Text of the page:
Books and Preschoolers

Friday, 25 September 2015

Hello all!

How's your week been?

Ours at the Perkins's house has been pretty good despite a visit from a mild cold virus.

We have been soaking up this wonderful weather and I have been hanging on to wearing dresses without tights. Days with tights and boots will come soon enough I am sure.

On beautiful evenings in the summer, we often try to get Emma out of the house..to tire her out before bedtime, to avoid time on the iPad, get fresh air and get active.  For some reason, in the summer, it's usually to the park or to the soccer field. Our trips to the library become few and far between. The other night, I told myself, we should make a family trip to the library. So we did!  And I was so glad. It's an activity I really have to take advantage of more often.

I myself am not an avid library user. I have an e-reader and will often find free or buy e-books. I know some people prefer to have the "real" book, but for many reasons I really don't mind having a kindle. Again, as mentioned in previous posts, I like reading articles on the internet and also enjoy magazines.

As a result, I often forget about going to the library for Emma!

We read books to Emma every night, outside of the nights that she may be up late. In a way...one of the main reasons I don't go to library as much with Emma is because it's so easy to get your hands on cheap books in the south west!

I scour Frenchy's, yardsales, flea markets, scholastic book orders and even facebook yardsales for awesome children's books!

In my job, we actively promote (and preach?) early literacy and pre-literacy skills.

We always encourage reading with your child.

But did you know there are "preferable" books and "non-preferable" books for preschool children (IMO)?

Don't get me wrong...if your child is into a certain type of book...that is definitely a preferable book....but there are definitely books that I like to stay away from for our general preschool population. Even more so for children that may have delays or disorders of speech and language.

Usually books that are not preferable for preschoolers are books that have a lot of words per page. It's fairly unusual to find a preschool book that is too short. It is very common to find a preschool book that is tooo loong. It's usually related to the number of words (sometimes paragraphs) on one page.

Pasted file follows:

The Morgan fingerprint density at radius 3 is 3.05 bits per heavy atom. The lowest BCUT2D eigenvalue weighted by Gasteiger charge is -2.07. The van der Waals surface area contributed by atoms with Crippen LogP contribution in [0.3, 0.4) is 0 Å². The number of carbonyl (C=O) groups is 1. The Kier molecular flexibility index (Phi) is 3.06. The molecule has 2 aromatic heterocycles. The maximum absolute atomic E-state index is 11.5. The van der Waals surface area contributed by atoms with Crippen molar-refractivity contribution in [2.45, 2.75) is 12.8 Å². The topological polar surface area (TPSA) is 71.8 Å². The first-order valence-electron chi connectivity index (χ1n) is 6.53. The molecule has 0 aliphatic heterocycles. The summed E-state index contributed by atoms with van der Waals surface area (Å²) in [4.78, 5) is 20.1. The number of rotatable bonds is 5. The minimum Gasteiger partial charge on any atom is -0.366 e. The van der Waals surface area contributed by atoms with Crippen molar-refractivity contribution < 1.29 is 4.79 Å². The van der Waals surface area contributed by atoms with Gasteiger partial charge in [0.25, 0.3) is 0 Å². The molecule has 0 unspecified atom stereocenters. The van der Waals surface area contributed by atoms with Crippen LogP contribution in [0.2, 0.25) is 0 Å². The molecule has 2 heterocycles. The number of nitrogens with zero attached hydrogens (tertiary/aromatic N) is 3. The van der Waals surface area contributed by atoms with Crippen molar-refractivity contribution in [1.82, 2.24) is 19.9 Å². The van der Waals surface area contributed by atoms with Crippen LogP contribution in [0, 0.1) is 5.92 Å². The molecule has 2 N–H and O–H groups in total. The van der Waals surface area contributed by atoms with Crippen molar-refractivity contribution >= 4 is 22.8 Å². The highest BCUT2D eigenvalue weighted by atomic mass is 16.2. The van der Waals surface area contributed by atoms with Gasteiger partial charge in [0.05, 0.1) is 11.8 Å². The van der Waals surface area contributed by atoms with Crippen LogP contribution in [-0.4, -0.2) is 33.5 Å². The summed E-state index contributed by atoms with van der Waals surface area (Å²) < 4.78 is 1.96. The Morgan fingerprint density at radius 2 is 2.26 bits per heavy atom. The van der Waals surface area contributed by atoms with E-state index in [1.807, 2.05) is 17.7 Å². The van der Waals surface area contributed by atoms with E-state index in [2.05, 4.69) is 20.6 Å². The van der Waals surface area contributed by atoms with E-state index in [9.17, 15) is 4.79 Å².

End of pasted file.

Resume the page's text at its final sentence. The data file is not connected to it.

As a parent or caregiver, when you are reading these books that have a lot of words and/or paragraphs, the child can get lost in the language processing, lose attention or both. Books can become tedious and non-enjoyable for anyone involved.

When it comes to books for preschoolers...less is more!

Less words on a page supports better auditory memory, language processing and gives you the opportunity to talk to your child about what they see or what might be happening.

Examples of some of my favourite "less is more" books:

The Little Mouse and the Red Ripe Strawberry, and the Big Hungry Bear (STELLAR BOOK!)



Sheep in a Jeep or Sheep Out to Eat  (Bonus points for lots of rhyming)





The Very Cranky Bear (I am noticing a bear theme)


Piggy and Elephant books! (there are alot!) by Mo Willems





The other common thread amongst these preschool books is that they have a setting, a problem, and a solution. These are things that you can talk about with your child (e.g. Oh wow the mouse just picked the strawberry by mistake! what should he do?/ The sheep made a biiig mess in the restaurant! do you think someone will be mad?)

It is less common to see that type of book set up in my other non-preferable type of preschool book: the "character" book! (i.e. the Dora book, the Bubble Guppy book, the Ninja Turtle book).

This is a type of book that little ones are drawn to because they know/love/are obsessed with the character in it ("But Paw Patrol/Minions/Princess/Spiderman is my favourite!").

These books are typically a nightmare to read (sooo long) and have little/no storyline that follows the setting/problem/solution formula that children have to learn how to identify in the early school years.

Take home msg: when you look for a preschool book at least have a few books that  have a storyline as well as one with fewer words in it!  You won't be sorry. It makes for a more enjoyable reading experience for caregiver and child. I also find these are they books that I don't mind reading over and over and over again when E. asks....as opposed to her Dora the Explorer Winter Princess book.

Happy story reading!

K.


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